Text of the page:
Many achievers are content to stay in their lanes and summit the mountain of average accomplishment. Others want to dial-in the principles and practices used by the greatest achievers in the world. In trainings we call them “words of the month.” For those wishing to summit a higher peak, here’s a glimpse at how the toughest and smartest achievers do it.
Habits First — Results Later
Some say that it takes 28 exposures for a behavior to become a habit. The good news is that habits take less effort and little ‘brain’ time. When you form a habit you build new neural connections in the brain. Spend your time working on the habit — the activity will become a breeze.
Multi-Tasking is Multi-Mediocre
The brain doesn’t multi-task. As you move from task to task, your brain takes extra time to switch gears. This background activity robs you of the creativity and mental energy you could apply to important items. Mediocre is OK for laundry, junk mail and routine chores. When you need high achievement and mastery, focus on one priority.
Less Dither — More Do
It’s usually better to act. By eliminating the dither and moving forward you benefit in three ways. First, you eliminate fear. It’s hard to be fearful when you’re moving. Second, you train yourself to gather information and decide quickly. More time does not always mean a better decision. Finally, with ‘less dither — more do’ you set a confident and assertive example for people around you.
Action Creates Answers
In a confusing world there are no apparent answers to many questions. Some people get moving and create their own answers by taking action. Successful people get to the top by taking different routes. You only know the consequences of the choices you actually make. The rest is unknowable — you might as well do something.
No ‘Smart’ Questions
Trying to impress by asking “smart” questions is ridiculous. We hear that there are no stupid questions but fear we might produce the first! We’re setting ourselves up for accolades rather than accumulating information and resources that will aid in our approach to mastery. It’s not about you. Go for the information not the glory.
The Opposite is Often True
The best four words a person can say are “I Could Be Wrong.” This allows for those times when you are wrong and the opposite is true. You may be 100 percent certain and place a large bet…but you will be wrong a certain percentage of the time. When you allow for different opinions, you open the door to fascinating discoveries and wonderful, new ways of looking at the world.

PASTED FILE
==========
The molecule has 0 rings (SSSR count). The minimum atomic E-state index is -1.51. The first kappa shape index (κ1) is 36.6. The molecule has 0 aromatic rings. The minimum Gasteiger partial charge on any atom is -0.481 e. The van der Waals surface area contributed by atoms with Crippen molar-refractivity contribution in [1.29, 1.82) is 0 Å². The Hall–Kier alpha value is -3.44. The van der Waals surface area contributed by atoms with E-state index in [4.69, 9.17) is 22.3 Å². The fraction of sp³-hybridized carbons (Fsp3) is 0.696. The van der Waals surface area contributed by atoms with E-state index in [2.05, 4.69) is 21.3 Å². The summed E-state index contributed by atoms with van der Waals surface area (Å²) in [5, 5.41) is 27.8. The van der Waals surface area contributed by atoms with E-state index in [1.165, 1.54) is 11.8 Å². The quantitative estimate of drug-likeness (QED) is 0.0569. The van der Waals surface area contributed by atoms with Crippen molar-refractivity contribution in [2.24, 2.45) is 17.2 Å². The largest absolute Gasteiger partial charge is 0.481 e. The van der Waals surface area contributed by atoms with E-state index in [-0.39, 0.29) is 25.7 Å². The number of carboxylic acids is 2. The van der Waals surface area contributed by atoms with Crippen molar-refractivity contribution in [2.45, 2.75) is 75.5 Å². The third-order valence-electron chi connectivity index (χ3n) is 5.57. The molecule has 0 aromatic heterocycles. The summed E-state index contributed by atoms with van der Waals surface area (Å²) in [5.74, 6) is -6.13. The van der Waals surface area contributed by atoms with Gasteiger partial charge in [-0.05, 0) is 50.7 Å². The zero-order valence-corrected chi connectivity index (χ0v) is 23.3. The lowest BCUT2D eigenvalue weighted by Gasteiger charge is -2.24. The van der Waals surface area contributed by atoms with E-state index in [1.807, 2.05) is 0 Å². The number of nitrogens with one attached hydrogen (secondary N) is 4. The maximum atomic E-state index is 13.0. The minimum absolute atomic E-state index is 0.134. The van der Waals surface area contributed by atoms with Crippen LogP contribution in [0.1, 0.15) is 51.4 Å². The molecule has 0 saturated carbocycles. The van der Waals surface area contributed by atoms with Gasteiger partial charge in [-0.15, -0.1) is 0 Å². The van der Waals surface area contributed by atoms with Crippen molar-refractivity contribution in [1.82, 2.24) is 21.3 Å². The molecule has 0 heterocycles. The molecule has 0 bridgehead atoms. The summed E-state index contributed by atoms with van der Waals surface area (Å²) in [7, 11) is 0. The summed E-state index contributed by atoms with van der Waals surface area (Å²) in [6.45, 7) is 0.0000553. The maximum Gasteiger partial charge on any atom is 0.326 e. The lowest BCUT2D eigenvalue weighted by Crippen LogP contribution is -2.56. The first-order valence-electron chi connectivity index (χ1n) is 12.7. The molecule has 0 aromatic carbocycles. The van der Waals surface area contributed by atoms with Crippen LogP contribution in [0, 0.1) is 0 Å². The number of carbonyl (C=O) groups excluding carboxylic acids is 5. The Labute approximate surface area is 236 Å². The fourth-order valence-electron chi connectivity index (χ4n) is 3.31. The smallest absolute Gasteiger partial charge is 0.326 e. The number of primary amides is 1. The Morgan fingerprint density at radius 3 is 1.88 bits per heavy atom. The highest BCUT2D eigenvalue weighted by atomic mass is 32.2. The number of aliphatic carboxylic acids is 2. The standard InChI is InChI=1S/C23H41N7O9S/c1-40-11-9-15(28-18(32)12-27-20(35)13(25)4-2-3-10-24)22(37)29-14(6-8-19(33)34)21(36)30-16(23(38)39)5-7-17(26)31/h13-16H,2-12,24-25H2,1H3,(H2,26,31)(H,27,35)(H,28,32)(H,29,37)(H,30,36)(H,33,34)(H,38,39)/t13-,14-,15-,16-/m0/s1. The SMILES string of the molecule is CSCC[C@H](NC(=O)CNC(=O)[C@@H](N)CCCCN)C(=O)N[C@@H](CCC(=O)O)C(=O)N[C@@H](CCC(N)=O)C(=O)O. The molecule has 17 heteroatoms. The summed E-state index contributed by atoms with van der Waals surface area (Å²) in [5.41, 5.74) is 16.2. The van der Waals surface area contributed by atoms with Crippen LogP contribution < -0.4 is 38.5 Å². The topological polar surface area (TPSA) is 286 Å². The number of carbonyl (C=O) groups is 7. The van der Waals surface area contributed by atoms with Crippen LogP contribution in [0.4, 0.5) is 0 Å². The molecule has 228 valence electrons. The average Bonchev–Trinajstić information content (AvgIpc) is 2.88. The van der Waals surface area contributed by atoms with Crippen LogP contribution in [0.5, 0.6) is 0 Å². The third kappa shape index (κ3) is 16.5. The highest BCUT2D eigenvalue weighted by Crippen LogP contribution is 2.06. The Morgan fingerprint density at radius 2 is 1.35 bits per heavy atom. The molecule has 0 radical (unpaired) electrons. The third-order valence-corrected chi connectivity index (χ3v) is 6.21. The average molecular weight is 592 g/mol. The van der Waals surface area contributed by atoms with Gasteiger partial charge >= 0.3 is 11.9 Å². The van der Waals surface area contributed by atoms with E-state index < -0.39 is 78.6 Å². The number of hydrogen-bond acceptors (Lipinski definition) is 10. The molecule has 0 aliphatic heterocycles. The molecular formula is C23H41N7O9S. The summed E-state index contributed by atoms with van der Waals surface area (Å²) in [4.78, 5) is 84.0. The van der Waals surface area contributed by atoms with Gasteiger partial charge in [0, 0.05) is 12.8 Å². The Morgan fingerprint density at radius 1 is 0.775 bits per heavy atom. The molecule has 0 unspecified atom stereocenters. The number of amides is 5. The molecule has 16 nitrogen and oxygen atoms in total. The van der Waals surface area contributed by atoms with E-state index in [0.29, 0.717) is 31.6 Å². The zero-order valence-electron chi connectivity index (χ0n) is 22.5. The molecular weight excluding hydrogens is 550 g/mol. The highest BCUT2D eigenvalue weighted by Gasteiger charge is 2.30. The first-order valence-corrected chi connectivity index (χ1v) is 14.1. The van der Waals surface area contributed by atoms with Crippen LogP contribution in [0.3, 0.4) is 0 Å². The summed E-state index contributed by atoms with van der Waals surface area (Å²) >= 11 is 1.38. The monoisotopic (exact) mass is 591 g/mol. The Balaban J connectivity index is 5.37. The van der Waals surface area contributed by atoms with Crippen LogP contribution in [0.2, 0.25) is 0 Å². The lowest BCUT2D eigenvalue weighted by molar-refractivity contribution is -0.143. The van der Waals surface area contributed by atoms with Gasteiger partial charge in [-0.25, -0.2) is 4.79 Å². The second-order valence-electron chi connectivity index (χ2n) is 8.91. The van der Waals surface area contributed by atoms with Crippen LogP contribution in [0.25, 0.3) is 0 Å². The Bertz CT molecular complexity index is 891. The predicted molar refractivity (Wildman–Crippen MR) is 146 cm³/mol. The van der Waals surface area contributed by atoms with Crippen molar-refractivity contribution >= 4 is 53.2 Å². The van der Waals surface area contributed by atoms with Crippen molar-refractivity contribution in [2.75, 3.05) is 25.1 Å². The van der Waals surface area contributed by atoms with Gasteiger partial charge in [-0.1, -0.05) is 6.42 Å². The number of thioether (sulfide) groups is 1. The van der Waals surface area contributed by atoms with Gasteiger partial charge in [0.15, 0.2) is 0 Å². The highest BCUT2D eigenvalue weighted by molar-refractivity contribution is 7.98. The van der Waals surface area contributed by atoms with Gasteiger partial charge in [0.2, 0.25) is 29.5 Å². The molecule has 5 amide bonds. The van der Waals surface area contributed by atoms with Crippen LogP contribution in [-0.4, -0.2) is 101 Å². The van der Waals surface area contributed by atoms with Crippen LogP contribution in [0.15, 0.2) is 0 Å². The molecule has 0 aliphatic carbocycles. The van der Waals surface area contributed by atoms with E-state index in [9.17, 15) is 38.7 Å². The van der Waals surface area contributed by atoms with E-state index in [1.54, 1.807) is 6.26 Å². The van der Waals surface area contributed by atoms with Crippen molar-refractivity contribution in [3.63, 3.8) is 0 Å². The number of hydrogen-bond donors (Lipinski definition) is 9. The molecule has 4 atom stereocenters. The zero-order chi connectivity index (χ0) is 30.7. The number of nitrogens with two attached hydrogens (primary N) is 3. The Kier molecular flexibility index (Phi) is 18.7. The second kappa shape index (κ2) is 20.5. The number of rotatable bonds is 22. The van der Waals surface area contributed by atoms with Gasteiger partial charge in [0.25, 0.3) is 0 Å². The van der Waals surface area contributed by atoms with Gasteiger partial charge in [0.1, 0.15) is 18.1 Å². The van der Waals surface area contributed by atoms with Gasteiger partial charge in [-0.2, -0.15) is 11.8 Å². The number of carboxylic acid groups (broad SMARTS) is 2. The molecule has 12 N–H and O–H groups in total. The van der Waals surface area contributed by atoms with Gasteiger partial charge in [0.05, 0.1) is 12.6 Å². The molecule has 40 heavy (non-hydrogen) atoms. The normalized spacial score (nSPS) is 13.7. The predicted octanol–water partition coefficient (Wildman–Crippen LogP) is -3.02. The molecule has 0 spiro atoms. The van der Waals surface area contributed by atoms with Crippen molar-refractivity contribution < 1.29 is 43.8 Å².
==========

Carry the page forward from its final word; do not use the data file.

One Ridicules What You Cherish — Another Cherishes What You Ridicule
Ridicule never stops with the present situation — it lasts a lifetime (remember high school). Make peace in your world by being careful what you ridicule — someone cherishes it.
Dire Predictions are Usually Neither
We fear more bad news than we get. If you read older magazines you’ll notice how inaccurate predictions can be. Smoking laws did not close restaurants, the Academy Award went to someone else, the world did not end. The number of wrong predictions is astounding. Sure, bad stuff happens but not nearly as often as predicted.
To Start is to Be Half-Way Done
The starting effort is like doing much of the project. Getting ready and starting a jog or bike ride takes as much emotional and motivational energy as 50 percent of the workout. The decision to start removes the motivational grind holding us back from changing our behavior. The beginning is the hard part. When you start something, you’ve already done half the work.
We Only Deserve What’s in Our Routine
We can’t expect results if we haven’t built habits. The clock starts with the rituals and routines of our lives. If our habits are self-destructive, we suffer. If those habits include exercise, achievement, balance, reading, we prosper. We only deserve what’s in our routine.
Rick Griggs is a former Intel Corp. training manager and inventor of the rolestorming creativity tool. He speaks on mastery, balance and innovation. email@example.com or 970-690-7327.